Our museum weekend in Philadelphia last December was so much fun that we decided to do it again. The occasion? My 35th birthday. And what better way to celebrate midlife creeping up on you than to view paintings of a unibrowed bisexual Communist hugging monkeys and parrots? No, seriously…do you know of something better?
What I like about Frida’s work is its honesty. I never viewed her self portraits as narcissistic. Instead, I saw them as brave and pregnant with contradiction. Vibrant colors depicting immense sorrow. Loss and life. Anna liked the monkeys and parrots, and then took in some 19th century Impressionism followed by some mid-20th century Modernism. She appreciated the Impressionists’ embrace of Nature and their rejection of the Industrial Revolution, but she found the Modernists’ sense of understatement pretentious. I mean, c’mon…blocks of red, blue, and yellow? “That’s soooo preschool,” Anna said to me, and I had to agree. My kid made that picture like a year ago.
The Philadelphia Art Museum wasn’t the only museum we visited last weekend. We also went to the Franklin Institute, which featured a Star Wars exhibit. Long lines of pasty middle-aged, pot-bellied, white guys with their little kids who looked like they never saw sunlight snaked throughout the museum. We joined them. And I’m glad we did. Ever since I was eight years old, I had always wanted to canoodle with a Storm Trooper. Not sure who was in the suit in this shot, but does it matter? And Mike got to hold a big gun, so it was like it was his birthday too.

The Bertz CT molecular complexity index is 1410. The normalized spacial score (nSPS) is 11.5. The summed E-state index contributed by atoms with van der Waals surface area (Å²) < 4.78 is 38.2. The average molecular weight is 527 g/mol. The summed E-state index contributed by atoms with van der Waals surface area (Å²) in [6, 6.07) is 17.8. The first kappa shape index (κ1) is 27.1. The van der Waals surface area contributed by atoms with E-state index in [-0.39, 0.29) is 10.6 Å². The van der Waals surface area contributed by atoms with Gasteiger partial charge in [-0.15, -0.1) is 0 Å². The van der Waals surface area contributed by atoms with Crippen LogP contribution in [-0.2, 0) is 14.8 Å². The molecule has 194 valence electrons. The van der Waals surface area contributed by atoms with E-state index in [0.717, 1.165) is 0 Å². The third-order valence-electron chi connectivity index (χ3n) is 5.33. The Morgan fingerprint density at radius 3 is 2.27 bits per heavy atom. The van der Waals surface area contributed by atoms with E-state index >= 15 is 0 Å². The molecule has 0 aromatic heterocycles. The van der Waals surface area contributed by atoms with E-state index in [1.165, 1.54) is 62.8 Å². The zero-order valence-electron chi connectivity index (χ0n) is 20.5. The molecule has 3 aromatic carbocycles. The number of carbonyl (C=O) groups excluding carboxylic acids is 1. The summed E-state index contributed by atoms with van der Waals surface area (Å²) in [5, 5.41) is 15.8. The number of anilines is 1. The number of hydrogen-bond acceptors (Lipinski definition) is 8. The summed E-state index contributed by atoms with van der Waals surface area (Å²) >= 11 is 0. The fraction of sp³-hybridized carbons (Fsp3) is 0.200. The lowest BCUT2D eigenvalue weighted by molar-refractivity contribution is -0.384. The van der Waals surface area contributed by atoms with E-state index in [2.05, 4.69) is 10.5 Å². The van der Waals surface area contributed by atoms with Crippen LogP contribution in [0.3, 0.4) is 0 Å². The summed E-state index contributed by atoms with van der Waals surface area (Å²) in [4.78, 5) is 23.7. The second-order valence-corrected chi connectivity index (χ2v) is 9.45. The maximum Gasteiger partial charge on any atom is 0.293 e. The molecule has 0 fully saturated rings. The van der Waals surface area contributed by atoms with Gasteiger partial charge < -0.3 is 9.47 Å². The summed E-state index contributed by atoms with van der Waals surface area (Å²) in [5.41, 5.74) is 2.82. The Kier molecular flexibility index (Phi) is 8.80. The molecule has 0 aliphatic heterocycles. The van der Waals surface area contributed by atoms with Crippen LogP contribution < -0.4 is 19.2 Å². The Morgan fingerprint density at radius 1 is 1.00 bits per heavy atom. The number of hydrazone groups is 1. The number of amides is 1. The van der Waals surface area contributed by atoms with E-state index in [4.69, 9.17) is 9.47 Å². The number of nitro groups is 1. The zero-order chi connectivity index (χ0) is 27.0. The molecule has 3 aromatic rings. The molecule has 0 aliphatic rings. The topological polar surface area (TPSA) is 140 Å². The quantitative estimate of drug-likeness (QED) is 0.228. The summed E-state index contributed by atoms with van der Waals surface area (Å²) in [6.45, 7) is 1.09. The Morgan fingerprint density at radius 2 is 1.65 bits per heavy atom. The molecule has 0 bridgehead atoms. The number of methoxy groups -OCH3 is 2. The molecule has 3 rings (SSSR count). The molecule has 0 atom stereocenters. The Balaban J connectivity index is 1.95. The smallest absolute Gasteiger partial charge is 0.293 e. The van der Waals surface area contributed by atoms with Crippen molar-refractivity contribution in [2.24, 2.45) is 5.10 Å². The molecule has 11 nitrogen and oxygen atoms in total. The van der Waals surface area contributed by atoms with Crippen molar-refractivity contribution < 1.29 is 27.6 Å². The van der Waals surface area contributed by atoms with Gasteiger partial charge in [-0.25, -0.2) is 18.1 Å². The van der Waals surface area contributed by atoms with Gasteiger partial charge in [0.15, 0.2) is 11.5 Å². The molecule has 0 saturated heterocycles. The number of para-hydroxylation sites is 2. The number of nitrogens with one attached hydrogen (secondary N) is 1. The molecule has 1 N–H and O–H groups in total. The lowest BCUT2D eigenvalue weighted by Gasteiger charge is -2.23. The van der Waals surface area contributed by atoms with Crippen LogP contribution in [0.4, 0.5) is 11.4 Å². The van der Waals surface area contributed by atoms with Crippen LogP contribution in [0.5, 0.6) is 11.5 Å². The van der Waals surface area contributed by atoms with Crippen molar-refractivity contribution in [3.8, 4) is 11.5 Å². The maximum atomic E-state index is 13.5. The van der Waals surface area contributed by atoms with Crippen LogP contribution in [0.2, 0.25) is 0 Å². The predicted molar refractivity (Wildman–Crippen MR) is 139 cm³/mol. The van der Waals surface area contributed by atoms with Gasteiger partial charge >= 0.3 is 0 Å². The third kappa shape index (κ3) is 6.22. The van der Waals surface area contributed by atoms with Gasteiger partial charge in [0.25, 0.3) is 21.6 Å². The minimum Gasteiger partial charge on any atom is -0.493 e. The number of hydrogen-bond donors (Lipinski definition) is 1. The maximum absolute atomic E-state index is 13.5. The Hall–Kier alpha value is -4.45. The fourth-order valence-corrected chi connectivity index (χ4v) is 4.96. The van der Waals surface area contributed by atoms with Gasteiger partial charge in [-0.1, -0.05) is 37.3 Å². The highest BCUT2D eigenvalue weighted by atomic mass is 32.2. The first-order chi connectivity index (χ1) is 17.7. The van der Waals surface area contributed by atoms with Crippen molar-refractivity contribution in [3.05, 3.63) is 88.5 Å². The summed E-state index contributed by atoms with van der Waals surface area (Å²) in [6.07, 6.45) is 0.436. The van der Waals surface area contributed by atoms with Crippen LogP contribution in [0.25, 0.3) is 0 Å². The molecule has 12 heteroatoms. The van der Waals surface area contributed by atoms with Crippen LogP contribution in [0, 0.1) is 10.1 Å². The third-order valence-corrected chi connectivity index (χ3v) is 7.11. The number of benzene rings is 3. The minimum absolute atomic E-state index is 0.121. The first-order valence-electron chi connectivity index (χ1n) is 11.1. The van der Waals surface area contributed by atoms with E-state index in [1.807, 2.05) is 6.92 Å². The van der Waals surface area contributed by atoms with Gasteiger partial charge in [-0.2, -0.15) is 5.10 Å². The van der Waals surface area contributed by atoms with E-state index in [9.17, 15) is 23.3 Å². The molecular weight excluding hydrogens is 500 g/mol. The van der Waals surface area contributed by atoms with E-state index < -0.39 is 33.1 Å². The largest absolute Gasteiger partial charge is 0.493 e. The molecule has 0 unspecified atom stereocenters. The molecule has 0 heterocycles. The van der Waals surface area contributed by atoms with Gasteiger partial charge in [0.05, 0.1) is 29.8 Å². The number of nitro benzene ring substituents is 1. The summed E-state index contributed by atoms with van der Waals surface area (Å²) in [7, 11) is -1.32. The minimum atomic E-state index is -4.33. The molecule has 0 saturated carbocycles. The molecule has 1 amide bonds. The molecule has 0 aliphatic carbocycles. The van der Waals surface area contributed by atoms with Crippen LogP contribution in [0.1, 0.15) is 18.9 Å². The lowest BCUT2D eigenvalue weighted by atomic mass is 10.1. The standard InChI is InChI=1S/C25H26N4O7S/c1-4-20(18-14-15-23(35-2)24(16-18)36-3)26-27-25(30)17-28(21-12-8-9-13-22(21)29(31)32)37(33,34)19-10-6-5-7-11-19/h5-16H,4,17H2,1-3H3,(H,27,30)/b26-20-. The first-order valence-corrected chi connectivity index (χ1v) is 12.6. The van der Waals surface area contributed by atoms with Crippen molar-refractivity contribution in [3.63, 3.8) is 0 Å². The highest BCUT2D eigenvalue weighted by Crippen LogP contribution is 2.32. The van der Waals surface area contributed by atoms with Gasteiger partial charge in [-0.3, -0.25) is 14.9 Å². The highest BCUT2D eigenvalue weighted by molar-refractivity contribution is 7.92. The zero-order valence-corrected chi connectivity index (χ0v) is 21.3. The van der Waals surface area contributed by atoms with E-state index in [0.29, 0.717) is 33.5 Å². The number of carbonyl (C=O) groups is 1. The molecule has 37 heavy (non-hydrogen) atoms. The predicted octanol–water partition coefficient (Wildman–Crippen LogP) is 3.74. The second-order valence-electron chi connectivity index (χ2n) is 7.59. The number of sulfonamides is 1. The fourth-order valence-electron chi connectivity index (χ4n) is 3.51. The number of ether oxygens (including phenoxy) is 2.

Every time we take a short trip, a little jaunt to someplace familiar and close by, Mike and I always remark “we should do this more often,” and then we never do, which is strange, because it’s a relatively inexpensive and easy thing to do. It took third-party advice to get us out the door and on the road–a quest to relax and simply hang out as a family. So we went to Philadelphia for about 30 hours and had a blast.
I don’t know why I underestimate these little trips. I’m always looking at travel packages and thinking afar, whether it’s Jamaica, the Galapagos Islands, or Belgium, and in the process, I am missing the charm that’s right under my nose. My last visit to downtown Philly and the Liberty Bell was in 1988. Colonial Philadelphia hadn’t changed, but I had. It’s remarkable how different a city can feel after time has both softened and hardened you. What felt like a living history lesson at age 15 now felt warm and embracing almost two decades later.
We enjoyed a carriage ride through town and got to see where Ben Franklin’s son opened his insurance company; we learned about how paranoid Philadelphians were about fire (rightly so!) and how building with brick was a municipal requirement; we also learned that Kevin Bacon’s dad basically hand-built modern Philadelphia; we saw a Renoir exhibit and learned how the Industrial Revolution influenced painters’ fear that they had to capture Nature on canvas before it was eviscerated by machines. And last, but certainly not least, I got to drink out of a pewter cup.
So it doesn’t take much money, time, or gas to escape. Why that lesson continues to escape me, I’ll never know.